Tag: The Sound of Ghosts

‘Heavy Burden’: The Sound of Ghosts Discuss Ethereal New Single

Fresh off the heels of their most recent album, 2018’s Delivery and Departure, L.A.-based Americana-roots collective The Sound of Ghosts is back with their highly-anticipated new single, “Heavy Burden.

The track, diverse in its tempo and rich in sonic texture, was inspired by Eckhart Tolle’s “A New Earth” and the idea of carrying the weight of trauma and pain experienced throughout life.

Lyrically, charismatic vocalist Anna Orbison delivers an emotionally ubiquitous and haunting vocal to the song and takes the listener of a journey of pain and self-awareness. “Heavy Burden” also features a guest performance by trumpeter Paul Litteral, who’s resume includes working with such legends as The Rolling Stones, Tom Waits and Billy Joel.

To those not already familiar with The Ghosts, the band’s music blends the best elements of Americana, folk, rock and jazz into one tasty musical stew. Having performed extensively throughout the L.A. area and Pacific Northwest, where they’ve opened for such artists as Big Bad Voodoo Daddy, The Sisterhood and Oingo Boingo, their insatiable music has also been featured nationwide in commercials for major brands.

I recently spoke with The Sound of Ghosts’ Anna and James Orbison about “Heavy Burden” and more in this exclusive new interview.

What’s the band’s songwriting process like?

James Orbison: Every song is different. In the past it would usually start with a riff idea that would be brought to the band and then we’d form it into something that sounds like the Ghosts. Anna has really hit her stride with songwriting and leading the charge with ideas and melodies.

How did the song “Heavy Burden” come about?

Anna Orbison: We write in a lot of different ways but the melody and lyrics of “Heavy Burden” came to me all at the same time. I had been reading Eckhart Tolle’s “A New Earth,” and his idea of a “pain body” being the weight we carry around from traumas and pain we’ve experienced throughout our lives. It really stuck with me. When we carry that pain with us into relationships it ends up weighing our partners and our friends down and creating more pain for the people we care about. “Heavy Burden” is a reminder that when we hurt our loved ones it’s coming from our own pain and not from love. Love is not constant pain.

What can you tell me about Paul Litteral’s involvement in the new track?

AO: Paul and I met when I first moved to L.A. almost ten years ago. He’s been playing live shows and on our recordings for the last few years and we’re so very lucky to have him. He’s played with The Rolling Stones, Iggy Pop, Billy Joel, Tom Waits, and so many other incredible artists.

Read the rest of my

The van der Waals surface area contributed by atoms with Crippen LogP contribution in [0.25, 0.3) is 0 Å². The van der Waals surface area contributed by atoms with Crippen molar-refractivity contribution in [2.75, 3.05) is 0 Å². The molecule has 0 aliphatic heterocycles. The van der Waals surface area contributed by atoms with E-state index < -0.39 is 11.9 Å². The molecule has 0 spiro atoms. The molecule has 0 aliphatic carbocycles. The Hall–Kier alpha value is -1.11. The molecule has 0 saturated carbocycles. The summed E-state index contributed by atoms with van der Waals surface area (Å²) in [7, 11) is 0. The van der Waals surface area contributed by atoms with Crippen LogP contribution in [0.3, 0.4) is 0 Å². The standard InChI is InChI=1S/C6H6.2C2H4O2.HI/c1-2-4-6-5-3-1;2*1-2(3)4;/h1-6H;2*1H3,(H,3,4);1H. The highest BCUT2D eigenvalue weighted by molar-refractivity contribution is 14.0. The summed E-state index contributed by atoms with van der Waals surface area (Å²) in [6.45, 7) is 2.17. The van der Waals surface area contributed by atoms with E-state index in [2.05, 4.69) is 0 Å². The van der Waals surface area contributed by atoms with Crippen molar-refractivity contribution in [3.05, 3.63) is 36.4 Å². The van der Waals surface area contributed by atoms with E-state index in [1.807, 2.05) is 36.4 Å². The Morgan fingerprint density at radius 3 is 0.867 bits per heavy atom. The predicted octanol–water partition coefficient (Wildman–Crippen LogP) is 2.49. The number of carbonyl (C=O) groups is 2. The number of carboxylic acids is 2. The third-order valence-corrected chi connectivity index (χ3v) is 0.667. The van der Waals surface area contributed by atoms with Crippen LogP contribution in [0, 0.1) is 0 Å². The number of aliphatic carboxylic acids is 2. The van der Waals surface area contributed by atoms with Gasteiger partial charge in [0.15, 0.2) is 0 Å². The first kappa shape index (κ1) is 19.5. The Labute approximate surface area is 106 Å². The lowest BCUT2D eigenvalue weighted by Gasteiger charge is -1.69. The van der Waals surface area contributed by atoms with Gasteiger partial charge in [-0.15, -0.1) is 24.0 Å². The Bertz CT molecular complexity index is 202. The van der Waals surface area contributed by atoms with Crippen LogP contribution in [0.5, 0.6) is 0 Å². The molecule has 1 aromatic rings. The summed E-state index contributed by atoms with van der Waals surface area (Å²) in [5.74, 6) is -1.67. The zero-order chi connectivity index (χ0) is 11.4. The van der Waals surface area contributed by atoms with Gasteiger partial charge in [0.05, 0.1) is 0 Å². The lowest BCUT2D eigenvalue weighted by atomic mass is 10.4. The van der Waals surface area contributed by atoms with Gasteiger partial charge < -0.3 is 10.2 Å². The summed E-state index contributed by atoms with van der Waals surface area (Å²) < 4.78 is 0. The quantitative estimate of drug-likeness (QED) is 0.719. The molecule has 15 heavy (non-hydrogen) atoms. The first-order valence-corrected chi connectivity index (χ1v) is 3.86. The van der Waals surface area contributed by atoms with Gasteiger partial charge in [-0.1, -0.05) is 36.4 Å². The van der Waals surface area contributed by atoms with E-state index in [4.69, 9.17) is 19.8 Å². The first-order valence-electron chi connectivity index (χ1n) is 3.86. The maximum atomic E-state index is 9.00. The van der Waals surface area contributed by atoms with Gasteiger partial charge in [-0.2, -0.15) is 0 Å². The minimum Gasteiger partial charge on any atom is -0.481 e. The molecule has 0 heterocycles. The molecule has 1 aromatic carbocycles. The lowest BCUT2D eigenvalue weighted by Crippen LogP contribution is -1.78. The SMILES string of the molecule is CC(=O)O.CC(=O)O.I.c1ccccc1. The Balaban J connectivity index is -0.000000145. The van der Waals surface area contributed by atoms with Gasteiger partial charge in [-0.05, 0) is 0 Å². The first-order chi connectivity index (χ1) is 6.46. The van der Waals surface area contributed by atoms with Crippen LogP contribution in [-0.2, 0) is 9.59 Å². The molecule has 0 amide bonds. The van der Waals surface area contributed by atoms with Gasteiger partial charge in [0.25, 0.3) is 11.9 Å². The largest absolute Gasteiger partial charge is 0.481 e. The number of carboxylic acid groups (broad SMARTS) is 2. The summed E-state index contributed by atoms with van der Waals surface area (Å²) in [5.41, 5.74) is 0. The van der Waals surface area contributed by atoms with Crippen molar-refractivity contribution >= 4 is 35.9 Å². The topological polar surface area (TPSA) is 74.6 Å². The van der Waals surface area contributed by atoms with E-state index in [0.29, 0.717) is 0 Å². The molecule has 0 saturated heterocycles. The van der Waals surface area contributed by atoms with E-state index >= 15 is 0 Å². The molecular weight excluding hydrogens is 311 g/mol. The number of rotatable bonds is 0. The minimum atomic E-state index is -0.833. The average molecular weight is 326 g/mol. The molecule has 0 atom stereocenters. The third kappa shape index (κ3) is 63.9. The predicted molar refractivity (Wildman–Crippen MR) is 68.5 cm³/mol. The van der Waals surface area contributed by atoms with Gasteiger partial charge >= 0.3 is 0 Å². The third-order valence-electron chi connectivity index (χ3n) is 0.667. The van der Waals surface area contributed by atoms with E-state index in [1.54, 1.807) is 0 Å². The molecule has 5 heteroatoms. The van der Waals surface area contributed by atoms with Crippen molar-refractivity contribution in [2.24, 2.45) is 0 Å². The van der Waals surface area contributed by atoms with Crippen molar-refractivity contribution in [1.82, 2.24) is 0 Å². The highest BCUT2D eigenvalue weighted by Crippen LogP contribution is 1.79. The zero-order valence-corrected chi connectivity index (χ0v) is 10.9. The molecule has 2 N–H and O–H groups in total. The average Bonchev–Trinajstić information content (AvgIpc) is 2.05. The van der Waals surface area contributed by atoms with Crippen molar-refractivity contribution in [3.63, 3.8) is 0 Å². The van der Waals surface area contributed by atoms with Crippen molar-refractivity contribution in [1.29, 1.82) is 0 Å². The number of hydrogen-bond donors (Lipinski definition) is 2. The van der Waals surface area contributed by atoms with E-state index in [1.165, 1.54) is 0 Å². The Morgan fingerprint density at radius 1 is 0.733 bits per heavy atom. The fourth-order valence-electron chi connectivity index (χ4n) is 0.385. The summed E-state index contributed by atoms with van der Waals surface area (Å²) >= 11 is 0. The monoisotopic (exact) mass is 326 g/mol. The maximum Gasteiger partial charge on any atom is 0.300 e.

Interview with The Sound Of Ghosts By Clicking Here.

Album Review: The Sound of Ghosts Deliver Their Best Album To Date With ‘Delivery & Departure’


The Sound of Ghosts

Since their arrival to the scene in 2014, L.A.-based Americana roots collective, The Sound of Ghosts has been wowing audiences with their tight, multi-instrumental attack, well-crafted songwriting and undeniable feel-good charm.

The Sound of Ghosts recent success includes a successful tour of the Pacific Northwest as well as opening for such artists as Big Bad Voodoo Daddy, The Sisterhood and Oingo Boingo. The band also delivered an engagingly intimate performance at The Roswell Film Festival and their music has been featured in nationwide commercials for major brands.

The Sound of Ghosts is: James Orbison (vocals, bass), Anna Orbison (vocals, ukulele), Ernesto Rivas (lead guitar), Phoebe Silva (fiddle) and Jon Sarna (drums).

There is a deep sense of musical maturity and credibility with The Sound of Ghosts latest album, Delivery & Departure, which continues their unique approach of blending the best elements Americana, folk, rock and jazz have to offer into one richly-textured, sonic landscape.

Perhaps no better example of the totality of this quintet’s ability exists than in the album’s lead single, “Train to Nowhere”. An inspired introspection that eloquently showcases the band’s complete musical stew.

Led by charismatic vocalist Anna Orbison’s hauntingly beautiful melodies, the song takes the listener on a multi-layered journey of harmonic goodness. Whether it’s the infectiousness of Phoebe Silva’s fiddle, the sudden changes in tempo or the insanely cool trumpet solo, this is a track that screams for repeated listens.

The contagious “Fall Apart” also exemplifies Orbison’s expressively warm range with a toe-tapping rhythm held together by James Orbison’s dominating upright bass line.

“Guillermo’s Lament” clocks in at more than six minutes but is worth every one of them. What seems almost like spoken word, the track is pure poetry. Complete with empathetic melodies highlighted by Ernesto Rivas’ clean, guitar attack.

“I’m Gonna Be Free” is another thought provoking track that discusses the idea of independence and is driven home by drummer Jon Sarna’s in the pocket grooves and the band’s vicious harmonies.

There’s a cool hint of Nathaniel Rateliff & The Night Sweats in the track, “Dancing Shoes”. A song that’s equally influenced by the band’s love of 1950’s Doo-Wop.

With Delivery & Departure, The Sound of Ghosts have not only given us one of the year’s finest independent albums, but also a friendly reminder that the best is yet to come.